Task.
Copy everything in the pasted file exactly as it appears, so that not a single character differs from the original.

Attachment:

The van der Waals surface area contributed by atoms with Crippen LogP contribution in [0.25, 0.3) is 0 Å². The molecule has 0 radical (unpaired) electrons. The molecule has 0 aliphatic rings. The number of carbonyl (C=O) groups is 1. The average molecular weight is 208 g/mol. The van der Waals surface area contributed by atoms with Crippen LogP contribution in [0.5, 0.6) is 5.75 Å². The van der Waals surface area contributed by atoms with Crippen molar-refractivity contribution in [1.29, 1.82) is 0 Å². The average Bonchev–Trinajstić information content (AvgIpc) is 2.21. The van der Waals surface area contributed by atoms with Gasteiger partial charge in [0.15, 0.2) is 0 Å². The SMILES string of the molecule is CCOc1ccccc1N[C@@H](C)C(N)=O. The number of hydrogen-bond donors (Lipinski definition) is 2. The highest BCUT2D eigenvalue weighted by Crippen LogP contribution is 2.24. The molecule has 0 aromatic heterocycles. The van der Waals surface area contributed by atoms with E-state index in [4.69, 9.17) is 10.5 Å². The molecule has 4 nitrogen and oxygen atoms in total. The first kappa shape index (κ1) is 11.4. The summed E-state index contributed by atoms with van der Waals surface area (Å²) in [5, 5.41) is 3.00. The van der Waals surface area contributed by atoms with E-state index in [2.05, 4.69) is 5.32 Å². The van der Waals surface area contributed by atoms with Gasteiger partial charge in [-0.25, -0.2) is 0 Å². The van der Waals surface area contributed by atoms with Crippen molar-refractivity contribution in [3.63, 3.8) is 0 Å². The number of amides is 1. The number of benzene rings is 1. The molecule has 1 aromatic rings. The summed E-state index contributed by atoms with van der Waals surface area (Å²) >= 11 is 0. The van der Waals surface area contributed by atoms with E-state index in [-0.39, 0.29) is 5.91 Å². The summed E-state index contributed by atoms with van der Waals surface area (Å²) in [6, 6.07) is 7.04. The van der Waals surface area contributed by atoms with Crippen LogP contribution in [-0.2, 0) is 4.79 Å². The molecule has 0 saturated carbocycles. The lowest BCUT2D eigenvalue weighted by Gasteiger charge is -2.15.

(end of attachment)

The van der Waals surface area contributed by atoms with Crippen LogP contribution in [0.25, 0.3) is 0 Å². The molecule has 0 radical (unpaired) electrons. The molecule has 0 aliphatic rings. The number of carbonyl (C=O) groups is 1. The average molecular weight is 208 g/mol. The van der Waals surface area contributed by atoms with Crippen LogP contribution in [0.5, 0.6) is 5.75 Å². The van der Waals surface area contributed by atoms with Crippen molar-refractivity contribution in [1.29, 1.82) is 0 Å². The average Bonchev–Trinajstić information content (AvgIpc) is 2.21. The van der Waals surface area contributed by atoms with Gasteiger partial charge in [0.15, 0.2) is 0 Å². The SMILES string of the molecule is CCOc1ccccc1N[C@@H](C)C(N)=O. The number of hydrogen-bond donors (Lipinski definition) is 2. The highest BCUT2D eigenvalue weighted by Crippen LogP contribution is 2.24. The molecule has 0 aromatic heterocycles. The van der Waals surface area contributed by atoms with E-state index in [4.69, 9.17) is 10.5 Å². The molecule has 4 nitrogen and oxygen atoms in total. The first kappa shape index (κ1) is 11.4. The summed E-state index contributed by atoms with van der Waals surface area (Å²) in [5, 5.41) is 3.00. The van der Waals surface area contributed by atoms with E-state index in [2.05, 4.69) is 5.32 Å². The van der Waals surface area contributed by atoms with Gasteiger partial charge in [-0.25, -0.2) is 0 Å². The van der Waals surface area contributed by atoms with Crippen molar-refractivity contribution in [3.63, 3.8) is 0 Å². The number of amides is 1. The number of benzene rings is 1. The molecule has 1 aromatic rings. The summed E-state index contributed by atoms with van der Waals surface area (Å²) >= 11 is 0. The van der Waals surface area contributed by atoms with E-state index in [-0.39, 0.29) is 5.91 Å². The summed E-state index contributed by atoms with van der Waals surface area (Å²) in [6, 6.07) is 7.04. The van der Waals surface area contributed by atoms with Crippen LogP contribution in [-0.2, 0) is 4.79 Å². The molecule has 0 saturated carbocycles. The lowest BCUT2D eigenvalue weighted by Gasteiger charge is -2.15.